As this tweet points out, this party is so authentically LA. Lowrider culture started in the streets of California in the mid-to-late 1940s and the post-war ’50s. Chicano youth would lower their car’s blocks, cut spring coils and alter auto frames in order to get the lowest and slowest ride possible. Back then, this was an act of rebellion against the Anglo authorities who suppressed Mexican-American culture.

This Snoop Dog meme says it all.

Twitter / @marissaa_cruzz

We’ve seen this meme make its rounds on the internet our fair share of times but this time it 100% applies. These pics of Baby Silas Cash and his mama are some of the cutest we’ve ever seen. The added bonus of the mini Impala makes this post almost too cute to handle.

A reminder that this little man is officially the coolest kid on the block.

Twitter / @devyn_the_lame

We can just see Baby Silas Cash pulling up to the playground in this custom low rider peddle cart and being the envy of all the other rugrats. There’s no doubt that he is the most chill kiddo at daycare.

*”Lowrider” plays in the distance*

Twitter / @JGar1105

We’re getting major “The George Lopez Show” flashbacks with all this lowrider talk. Don’t you think Silas Cash needs his own theme song? Obviously, there’s only one that is cool enough for the littlest lowrider.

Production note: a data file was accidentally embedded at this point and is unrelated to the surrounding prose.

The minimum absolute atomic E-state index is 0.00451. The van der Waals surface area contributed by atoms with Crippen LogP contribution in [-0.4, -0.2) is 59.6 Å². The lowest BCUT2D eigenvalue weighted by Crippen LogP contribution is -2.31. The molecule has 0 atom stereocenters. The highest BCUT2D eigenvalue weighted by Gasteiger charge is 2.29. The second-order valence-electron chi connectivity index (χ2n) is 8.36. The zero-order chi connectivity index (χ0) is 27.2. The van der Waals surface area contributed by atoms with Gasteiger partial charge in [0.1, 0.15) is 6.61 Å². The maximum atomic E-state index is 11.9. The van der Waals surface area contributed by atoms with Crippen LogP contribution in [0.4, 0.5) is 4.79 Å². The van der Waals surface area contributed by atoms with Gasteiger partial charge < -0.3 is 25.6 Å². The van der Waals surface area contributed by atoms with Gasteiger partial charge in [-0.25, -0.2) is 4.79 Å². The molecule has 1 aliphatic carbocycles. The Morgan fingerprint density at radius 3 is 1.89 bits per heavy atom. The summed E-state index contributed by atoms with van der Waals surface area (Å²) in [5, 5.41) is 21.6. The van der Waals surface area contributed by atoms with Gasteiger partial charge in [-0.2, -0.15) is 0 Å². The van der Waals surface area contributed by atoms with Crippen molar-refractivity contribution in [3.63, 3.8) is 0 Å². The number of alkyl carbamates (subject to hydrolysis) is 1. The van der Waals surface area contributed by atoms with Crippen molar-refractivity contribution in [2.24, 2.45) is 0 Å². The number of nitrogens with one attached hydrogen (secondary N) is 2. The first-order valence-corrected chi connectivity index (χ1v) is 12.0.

Other tweets pointed out that it takes a fiercely cool mom to pull off this sort of party.

Twitter / @ismokemaryjuana

We’ve got to respect SD’s mom game. She really took her vision and went for it, resulting in a fun, unique and memorable party that her guests will never forget. Great job, mom; we hope Silas Cash grows up to realize how awesome his parents are.

 

Guatemala’s President Is Going To Have To Settle The Immigration Negotiation With Trump

Things That Matter

Guatemala’s President Is Going To Have To Settle The Immigration Negotiation With Trump

dr.giammattei / Instagram

Tuesday marked a new era of leadership in Guatemala as the Latin country swore in Alejandro Giammattei, a conservative doctor and former prison system director from the right-wing Vamos party. The 63-year-old won the presidency on his fourth attempt back in August with bold promises of changing a corrupt government and restoring the rule-of-law in city streets. 

“Today, we are putting a full stop on corrupt practices so they disappear from the face of this country,” Giammattei said at his swearing-in ceremony that had a five-hour delay.

His ceremony somewhat overshadowed by delays and protests against ex-President Jimmy Morales, who for four years dodged accusations of corruption. The scene of protestors throwing eggs and voicing anger at the outgoing administration was a reminder of the displeasure against the country’s deep-seated political corruption. It’s also a key reason why many are looking to Giammattei to bring change to the struggling country. 

As Giammattei takes office, there are questions on what his presidency will mean to Guatemala in the short and long term as issues over the future of an asylum deal with the United States comes into focus.